You see, the best part of Biohazard is the fact that it recalls an innocent, non-geek oriented phase, a holdover from the grindhouse mentality of the '50s, '60s, and '70s about making motion picture amusement. Memories of late night Saturdays in front of the TV watching local horror hosts, pot-fueled parties in sleazy passion pits, and trips to the downtown bowery to catch an obscure, supposed classic con all formed the basis for a new brand of trash, one with a fresh, novel means of distribution. Individuals like Ray realized that bad monster movies were basically fun. He understood that he was creating off-the-cuff craziness to service what was essentially a small niche of dedicated denizens. Biohazard is a perfect example of this newfound ballyhoo. When Angelique sports her plastic colander and tries to project her thoughts out into the universe, the fact that she's wearing a spaghetti strainer is only half the story. The lame-ass creature, the exquisitely incoherent science, and the casting of washed-up, once big time Hollywood talent mimics the Ed Wood racket of the past. But the cheap cheese of the 1980s added its own layer of ludicrousness, that self-referential sense of irony, the "I know I'm making junk" vision of its creators. Filtered through this homage hierarchy, serious slowly shifted to salute, and before long the market was flooded with bad physical effects and actresses in less than their birthday suits battling plastic parasites. That is the legacy and the draw of movies like this. Biohazard is so goofy, so downright daffy in its illogical cohesiveness that you'll wonder why it hasn't crossed your psychotronic doorstep before.
Retromedia's release of Biohazard is unbelievable. Ray apparently had access to some decent film stock when he made this film, and the new full screen transfer (from a recently discovered 35mm negative) is stunning. Sure, there are some dirt and scratch issues with the print, and the budget restraints occasionally show through in the lighting and color timing, but this is still a fantastic artifact from 20 years ago that looks almost brand new. Sound wise, the Dolby Digital Mono is crisp, clean, and never distorted. All the kitschy dialogue and laughable creature sounds (dog growls…in REVERSE) are captured in all their easy-to-understand sharpness. If there is one weak point to the Biohazard package, it would be the extras. Besides a commentary track by Fred Olen Ray and a stills gallery, there is nothing else offered here (the weblink is a screen with the Retromedia URL on it). It's a good thing that Ray is a fascinating alternative track narrator. He walks us through the early years of independent movie making and discusses every aspect of this production. He has some wonderful anecdotes about his actors (Aldo Ray's "bottle" dependency, Angelique's body care and grooming) and points out that his son didn't like it when his monster antics caused the actors to "fake" bleed. Ray's recollections make for a wonderful alternative track and, if it has to be the only bonus here, it is well worth going solo.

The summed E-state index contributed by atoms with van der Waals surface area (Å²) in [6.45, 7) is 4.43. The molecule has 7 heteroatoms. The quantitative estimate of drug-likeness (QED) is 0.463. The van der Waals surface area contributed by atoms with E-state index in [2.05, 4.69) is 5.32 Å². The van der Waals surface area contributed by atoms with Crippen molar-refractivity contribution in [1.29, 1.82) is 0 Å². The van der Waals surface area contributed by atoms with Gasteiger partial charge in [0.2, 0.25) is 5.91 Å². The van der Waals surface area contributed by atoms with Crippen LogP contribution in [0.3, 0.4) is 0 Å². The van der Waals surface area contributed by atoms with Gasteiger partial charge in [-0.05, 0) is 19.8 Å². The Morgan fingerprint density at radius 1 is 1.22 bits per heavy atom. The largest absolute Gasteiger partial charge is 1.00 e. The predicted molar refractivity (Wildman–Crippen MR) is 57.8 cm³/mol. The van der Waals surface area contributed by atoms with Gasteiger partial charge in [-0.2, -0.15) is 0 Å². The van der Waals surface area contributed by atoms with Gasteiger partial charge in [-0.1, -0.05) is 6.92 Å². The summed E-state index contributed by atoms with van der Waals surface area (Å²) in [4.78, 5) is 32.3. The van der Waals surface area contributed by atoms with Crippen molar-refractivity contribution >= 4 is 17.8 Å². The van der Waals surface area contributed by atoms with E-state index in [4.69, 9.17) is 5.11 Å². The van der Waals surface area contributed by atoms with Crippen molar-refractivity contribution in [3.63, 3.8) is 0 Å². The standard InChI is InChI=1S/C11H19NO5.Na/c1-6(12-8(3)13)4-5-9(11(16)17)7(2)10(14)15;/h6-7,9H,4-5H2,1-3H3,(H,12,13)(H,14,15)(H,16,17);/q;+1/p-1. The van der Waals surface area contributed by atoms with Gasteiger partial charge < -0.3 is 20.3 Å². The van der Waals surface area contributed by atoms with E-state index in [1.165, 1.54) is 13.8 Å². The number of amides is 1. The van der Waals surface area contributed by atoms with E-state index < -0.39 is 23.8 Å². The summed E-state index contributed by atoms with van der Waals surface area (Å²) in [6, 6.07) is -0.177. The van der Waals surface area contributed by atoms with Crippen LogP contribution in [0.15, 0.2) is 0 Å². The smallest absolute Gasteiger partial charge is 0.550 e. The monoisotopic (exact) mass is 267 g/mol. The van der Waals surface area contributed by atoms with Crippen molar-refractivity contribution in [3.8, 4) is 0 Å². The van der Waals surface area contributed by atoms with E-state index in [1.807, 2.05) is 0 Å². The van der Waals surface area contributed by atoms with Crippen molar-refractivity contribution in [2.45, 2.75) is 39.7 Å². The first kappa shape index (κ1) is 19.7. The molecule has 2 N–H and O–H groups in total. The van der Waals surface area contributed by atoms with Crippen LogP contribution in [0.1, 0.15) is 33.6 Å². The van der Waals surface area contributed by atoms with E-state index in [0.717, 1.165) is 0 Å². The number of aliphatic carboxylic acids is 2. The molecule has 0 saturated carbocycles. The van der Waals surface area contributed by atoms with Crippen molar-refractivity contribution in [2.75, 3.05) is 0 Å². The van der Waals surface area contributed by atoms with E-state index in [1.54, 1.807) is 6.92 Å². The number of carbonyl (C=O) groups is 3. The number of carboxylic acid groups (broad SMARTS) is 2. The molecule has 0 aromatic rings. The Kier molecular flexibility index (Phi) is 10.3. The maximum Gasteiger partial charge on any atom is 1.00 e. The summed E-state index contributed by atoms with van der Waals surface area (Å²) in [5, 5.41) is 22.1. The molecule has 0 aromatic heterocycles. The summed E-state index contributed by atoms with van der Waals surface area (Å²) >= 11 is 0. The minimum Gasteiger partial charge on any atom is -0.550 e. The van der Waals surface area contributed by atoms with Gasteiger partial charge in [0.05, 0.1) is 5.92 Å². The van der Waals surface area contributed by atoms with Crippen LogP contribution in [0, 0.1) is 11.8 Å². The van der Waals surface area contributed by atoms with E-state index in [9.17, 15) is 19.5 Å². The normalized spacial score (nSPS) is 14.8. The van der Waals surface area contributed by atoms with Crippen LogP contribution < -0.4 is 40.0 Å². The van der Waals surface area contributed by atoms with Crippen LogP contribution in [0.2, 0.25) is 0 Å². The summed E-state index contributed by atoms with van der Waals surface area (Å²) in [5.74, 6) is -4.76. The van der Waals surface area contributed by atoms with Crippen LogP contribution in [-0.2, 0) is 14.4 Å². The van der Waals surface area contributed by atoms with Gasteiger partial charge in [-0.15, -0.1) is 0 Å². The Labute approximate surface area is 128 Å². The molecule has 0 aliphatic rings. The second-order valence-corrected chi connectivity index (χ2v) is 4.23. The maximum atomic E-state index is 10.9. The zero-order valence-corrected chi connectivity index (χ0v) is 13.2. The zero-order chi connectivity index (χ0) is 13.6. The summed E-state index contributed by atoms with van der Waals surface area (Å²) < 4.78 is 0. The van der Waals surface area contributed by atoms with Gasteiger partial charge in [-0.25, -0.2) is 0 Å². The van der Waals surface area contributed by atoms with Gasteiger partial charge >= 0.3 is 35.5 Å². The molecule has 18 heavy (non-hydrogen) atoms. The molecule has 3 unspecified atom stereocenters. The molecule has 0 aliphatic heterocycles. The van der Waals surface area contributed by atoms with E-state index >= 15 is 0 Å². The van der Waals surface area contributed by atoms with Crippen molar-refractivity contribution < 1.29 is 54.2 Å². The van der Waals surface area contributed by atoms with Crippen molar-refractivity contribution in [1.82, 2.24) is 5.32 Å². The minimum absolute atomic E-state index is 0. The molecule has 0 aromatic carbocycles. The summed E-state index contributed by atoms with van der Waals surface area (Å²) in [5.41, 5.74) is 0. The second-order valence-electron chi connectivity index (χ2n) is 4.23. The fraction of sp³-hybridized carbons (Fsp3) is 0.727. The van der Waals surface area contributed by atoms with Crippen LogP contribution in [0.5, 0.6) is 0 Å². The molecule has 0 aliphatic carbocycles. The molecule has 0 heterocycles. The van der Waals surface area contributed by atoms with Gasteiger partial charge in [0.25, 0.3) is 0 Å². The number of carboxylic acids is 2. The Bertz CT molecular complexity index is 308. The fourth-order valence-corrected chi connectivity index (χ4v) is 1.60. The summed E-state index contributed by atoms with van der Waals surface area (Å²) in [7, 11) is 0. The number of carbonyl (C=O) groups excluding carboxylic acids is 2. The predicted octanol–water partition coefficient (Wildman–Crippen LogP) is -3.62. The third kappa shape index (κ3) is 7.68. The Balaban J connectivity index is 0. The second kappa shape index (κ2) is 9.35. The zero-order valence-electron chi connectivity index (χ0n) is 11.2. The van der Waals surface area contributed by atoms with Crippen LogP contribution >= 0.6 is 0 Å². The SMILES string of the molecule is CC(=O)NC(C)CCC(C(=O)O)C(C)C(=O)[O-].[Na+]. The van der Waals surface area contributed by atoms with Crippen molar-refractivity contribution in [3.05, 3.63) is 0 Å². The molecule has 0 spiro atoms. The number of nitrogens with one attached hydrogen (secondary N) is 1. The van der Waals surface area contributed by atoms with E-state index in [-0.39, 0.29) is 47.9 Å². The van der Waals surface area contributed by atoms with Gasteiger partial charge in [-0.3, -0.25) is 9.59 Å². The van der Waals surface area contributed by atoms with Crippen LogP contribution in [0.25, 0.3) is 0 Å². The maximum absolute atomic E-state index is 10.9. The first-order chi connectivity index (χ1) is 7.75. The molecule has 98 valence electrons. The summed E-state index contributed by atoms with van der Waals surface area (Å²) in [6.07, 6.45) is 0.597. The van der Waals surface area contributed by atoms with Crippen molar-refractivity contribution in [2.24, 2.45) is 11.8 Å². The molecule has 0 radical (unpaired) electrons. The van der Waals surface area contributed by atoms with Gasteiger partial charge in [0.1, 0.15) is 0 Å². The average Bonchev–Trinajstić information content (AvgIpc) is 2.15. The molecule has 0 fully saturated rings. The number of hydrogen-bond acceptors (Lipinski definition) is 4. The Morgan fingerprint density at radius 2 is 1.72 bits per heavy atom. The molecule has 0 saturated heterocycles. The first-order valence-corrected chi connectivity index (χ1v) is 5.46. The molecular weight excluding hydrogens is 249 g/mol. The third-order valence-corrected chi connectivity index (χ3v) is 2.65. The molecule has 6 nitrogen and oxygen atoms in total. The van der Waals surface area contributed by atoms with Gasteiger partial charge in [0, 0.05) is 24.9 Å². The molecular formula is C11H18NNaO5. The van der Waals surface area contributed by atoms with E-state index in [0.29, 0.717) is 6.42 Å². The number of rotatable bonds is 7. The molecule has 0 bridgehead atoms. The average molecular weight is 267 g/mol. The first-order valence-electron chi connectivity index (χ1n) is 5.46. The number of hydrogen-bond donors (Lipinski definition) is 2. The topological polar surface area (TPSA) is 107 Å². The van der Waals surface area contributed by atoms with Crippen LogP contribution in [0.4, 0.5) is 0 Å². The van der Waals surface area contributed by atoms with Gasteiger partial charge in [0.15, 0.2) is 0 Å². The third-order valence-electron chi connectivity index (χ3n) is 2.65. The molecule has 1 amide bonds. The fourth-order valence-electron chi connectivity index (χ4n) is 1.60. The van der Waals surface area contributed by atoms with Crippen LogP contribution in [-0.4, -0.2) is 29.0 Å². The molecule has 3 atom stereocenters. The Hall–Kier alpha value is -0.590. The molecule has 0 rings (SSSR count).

If you long for the days of bad effects, half-baked horror ideals, and direct-to-tape terrors, then grab an Ale 8, a couple of Teenage Mutant Ninja pudding pies, and perhaps a microwave burrito and settle in for some neo-nostalgia cornball craziness. Nothing calms your craving for mediocre monster muck more than a glowing, great example of it. And Biohazard is such a stellar stool sampling.
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Scales of Justice
Studio: Image Entertainment
• Director's Commentary